A Trip To The Movies (Double Feature): Reviews – “The Stanford Prison Experiment” and “Tangerine” 8.2.15

The Stanford Prison Experiment Movie Poster

The first film of my double feature was one that I listed in my “Top 10 Most Anticipated Films of the Summer Movie Season” section back in June. As someone who has an undergraduate degree in Psychology I find just about any and everything interesting that’s even remotely related to exploring why we as humans act and think in the way that we do. Most everyone I know with even the slightest interest in Psychology knows about the infamous Stanford Prison Experiment that took place in the 1960’s at the ivy league university. An experiment that set out to try to found out whether or not the personality traits between prisoners and guards was the chief cause for the abusive behavior between them. The test itself consisted of one very prominent Stanford University professor, some of his hand chosen colleagues, and a sample group of college students – each interviewed and handpicked prior to the experiment, each of whom were also told very little about the actual experiment itself other than that they would be getting paid $25 a day for their participation in it (not a bad day’s pay for a college student in the 1960’s) and that it would last 2 weeks taking place over summer break. The professor in charge, Philip Zimbardo, and his colleagues then hand-picked 24 students each to split up into 2 groups of 12 – one group which would act as “prison guards” and the other the “prisoners” in the basement of one of the university’s lecture halls that would be made up to resemble a prison. From that point forward for the next 2 weeks they would be put under surveillance and studied by professor Zimbardo and his colleagues 24 hours a day around the clock to study the psychology behind control and the abuses of power. As one unfortunate student (played by “We Need To Talk About Kevin” and “The Perks of Being a Wallflower”‘s Ezra Miller) gives prior to the experiment – “I hope I get chosen to be a prisoner”. When asked why he responds – “because it sounds like they’d have the least amount of work to do”. Boy could he have never been more wrong.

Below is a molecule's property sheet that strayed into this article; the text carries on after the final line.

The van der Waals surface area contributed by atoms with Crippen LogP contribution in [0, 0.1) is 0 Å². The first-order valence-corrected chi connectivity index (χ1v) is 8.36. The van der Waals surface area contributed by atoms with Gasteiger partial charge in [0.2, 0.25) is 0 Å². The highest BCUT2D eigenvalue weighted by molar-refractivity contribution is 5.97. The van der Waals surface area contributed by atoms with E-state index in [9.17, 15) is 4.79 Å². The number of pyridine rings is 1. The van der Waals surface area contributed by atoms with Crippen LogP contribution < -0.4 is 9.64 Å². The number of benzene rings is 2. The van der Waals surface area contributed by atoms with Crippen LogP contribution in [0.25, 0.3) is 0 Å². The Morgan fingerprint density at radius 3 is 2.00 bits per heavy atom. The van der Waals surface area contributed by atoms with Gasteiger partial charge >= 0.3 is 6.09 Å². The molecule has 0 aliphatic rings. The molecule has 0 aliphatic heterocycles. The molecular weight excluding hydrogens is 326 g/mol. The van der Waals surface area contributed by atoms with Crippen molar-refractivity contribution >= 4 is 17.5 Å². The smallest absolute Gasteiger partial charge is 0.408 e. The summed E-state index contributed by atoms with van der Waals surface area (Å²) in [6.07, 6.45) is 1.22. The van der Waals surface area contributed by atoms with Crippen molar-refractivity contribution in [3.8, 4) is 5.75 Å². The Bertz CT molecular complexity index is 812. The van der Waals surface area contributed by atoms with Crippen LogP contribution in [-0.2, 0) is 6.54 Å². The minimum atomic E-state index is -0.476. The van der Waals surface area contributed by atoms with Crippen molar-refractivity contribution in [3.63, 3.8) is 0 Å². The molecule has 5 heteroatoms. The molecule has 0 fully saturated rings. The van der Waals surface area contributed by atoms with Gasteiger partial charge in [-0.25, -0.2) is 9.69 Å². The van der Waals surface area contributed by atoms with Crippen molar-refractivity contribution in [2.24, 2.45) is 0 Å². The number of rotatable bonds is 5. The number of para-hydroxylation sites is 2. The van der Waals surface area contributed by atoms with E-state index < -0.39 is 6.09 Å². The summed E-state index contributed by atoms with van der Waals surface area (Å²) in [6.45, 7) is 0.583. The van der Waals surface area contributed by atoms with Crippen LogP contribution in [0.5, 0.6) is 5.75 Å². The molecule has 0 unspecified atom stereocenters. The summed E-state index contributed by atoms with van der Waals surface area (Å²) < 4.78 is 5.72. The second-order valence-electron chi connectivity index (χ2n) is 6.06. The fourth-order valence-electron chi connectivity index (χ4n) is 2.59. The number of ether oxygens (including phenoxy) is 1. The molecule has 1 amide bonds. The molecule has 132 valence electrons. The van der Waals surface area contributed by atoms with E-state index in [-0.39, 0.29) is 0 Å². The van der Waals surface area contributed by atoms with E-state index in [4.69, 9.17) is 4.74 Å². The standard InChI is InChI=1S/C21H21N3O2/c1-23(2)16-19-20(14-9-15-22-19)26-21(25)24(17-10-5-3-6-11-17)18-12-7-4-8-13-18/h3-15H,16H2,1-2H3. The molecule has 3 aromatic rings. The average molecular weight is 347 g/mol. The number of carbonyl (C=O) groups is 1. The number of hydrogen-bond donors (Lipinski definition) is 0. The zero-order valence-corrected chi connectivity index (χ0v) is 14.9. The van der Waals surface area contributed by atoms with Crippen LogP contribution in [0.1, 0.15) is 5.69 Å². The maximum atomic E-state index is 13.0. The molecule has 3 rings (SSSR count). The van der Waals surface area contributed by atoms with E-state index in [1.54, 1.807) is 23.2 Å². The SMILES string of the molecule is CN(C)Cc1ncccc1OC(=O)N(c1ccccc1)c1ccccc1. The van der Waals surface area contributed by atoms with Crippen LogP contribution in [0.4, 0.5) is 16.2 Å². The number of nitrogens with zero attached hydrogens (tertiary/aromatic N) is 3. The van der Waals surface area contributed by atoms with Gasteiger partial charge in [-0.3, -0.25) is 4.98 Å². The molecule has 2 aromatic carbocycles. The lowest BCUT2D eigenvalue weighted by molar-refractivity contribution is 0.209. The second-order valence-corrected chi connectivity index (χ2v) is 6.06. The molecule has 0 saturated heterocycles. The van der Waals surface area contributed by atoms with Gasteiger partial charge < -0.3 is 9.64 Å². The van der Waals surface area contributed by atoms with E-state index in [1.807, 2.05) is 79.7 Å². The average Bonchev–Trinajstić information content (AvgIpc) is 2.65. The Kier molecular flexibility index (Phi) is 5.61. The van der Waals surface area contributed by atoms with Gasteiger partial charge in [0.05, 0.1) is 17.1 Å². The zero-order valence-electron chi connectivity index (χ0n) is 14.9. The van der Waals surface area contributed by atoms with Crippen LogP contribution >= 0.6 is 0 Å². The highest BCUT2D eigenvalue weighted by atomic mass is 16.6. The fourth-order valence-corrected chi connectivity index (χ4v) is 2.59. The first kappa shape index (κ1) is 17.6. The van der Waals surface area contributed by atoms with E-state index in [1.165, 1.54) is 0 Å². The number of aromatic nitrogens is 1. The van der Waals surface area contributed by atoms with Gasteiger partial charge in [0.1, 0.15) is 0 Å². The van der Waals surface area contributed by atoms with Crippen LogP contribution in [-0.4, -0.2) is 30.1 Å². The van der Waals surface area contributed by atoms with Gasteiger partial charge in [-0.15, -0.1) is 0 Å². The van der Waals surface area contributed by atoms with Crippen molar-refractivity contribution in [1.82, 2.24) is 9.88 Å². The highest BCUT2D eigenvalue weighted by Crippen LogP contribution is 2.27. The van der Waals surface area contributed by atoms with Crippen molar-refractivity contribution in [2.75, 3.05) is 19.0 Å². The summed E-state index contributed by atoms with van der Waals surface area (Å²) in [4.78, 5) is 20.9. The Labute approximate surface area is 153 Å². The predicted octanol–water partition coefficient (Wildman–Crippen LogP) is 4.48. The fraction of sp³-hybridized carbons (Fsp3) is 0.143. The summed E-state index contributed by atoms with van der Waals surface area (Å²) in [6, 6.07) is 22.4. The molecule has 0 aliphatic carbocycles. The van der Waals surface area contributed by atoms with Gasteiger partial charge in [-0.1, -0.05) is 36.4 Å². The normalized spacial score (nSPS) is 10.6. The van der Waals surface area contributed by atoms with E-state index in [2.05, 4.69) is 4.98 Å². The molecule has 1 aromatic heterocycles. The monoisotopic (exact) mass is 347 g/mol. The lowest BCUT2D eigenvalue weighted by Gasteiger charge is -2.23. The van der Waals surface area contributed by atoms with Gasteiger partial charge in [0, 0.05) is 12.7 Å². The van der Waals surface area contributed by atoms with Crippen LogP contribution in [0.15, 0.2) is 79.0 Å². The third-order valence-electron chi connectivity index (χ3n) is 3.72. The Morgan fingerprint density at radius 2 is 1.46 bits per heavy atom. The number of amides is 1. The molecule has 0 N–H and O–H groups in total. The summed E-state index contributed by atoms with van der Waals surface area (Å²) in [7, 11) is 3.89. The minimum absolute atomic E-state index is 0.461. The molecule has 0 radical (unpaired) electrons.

This was one of those films, at least in the opinion of this writer, that is catered towards a certain demographic. If you’re the type of person who is into Psychology like myself, and don’t discriminate as to whether it explores either the good or bad in people, well, then this movie should be just about right up your alley. It’s a strong, assured piece of work from its young director, 32-year old Kyle Patrick Alvarez, who tackles one of the more difficult topics with a sense of authenticity that I thought the other 2 films depicting the same experiment – 2001’s “Das Experiment” and especially the forgettable and passable “The Experiment” (2010) failed to do right. Where credit should be given first off should be to the film’s amazing cast. Billy Crudup as Professor Philip Zimbardo winds up being a great casting choice. As does some of the experimentees played by a slew of some of the more notable, young and up-and-coming actors in the business including the aforementioned Ezra Miller (always excellent and a scene stealer here), Tye Sheridan (“The Tree of Life”, “Mud”, “Joe”), and James Frecheville (who I’ve literally been waiting to see reappear since his fantastic work in 2010’s “Animal Kingdom”) as well as several other familiar young actors (I name those 3 specifically because they were the highlights of the film, at least for me). Director Alvarez, this being only the third film into his career, should also be given a fair amount of credit for tackling a rather difficult subject and making it seem real. His posterity and confidence behind the lens shows his mastery and commitment to the material. It’s shot almost clinically and sterile, as any movie about Psychology really should be. Evoking the work of Steven Soderbergh, with his use of oblique camera angles and in terms of its controlled style. The story looks like some kind of docu-drama, which is a true testament to Alvarez as a director and his ability to “reenact” the material with such precision as he does. All of the accolades aside, what I feel almost obligated to point out here is that the film is for “thinkers”, people looking to be challenged other than to be entertaining. The little I share with you about how the experiment winds up turning out (if you don’t have any familiarity with it already) the better. But what I will say is similar to how Craig Zobel’s “Compliance” (2012) depicted humans subordinance to authority figures, well this film explores the same terrain and does so in a way that’s more unflinching and shows it exactly for how it may have really unfolded. It’s a rewarding piece of cinema if you happen to be the right viewer. But for all others it may seem like a bit of an endurance test. Not because it’s slow, but it at times feels exploitative (which I think was/is the point), and to see human beings treating one another so poorly is almost a bit tough to watch. This is a feeling and tone difficult to describe in words, but the last time I felt something close to it was with last year’s “Foxcatcher”. This a great depiction of one of history’s most notorious experiments. But it’s an experience that’s more to be admired and appreciated than it is to be entertained by. Unless you’re some sort of sadomasochist.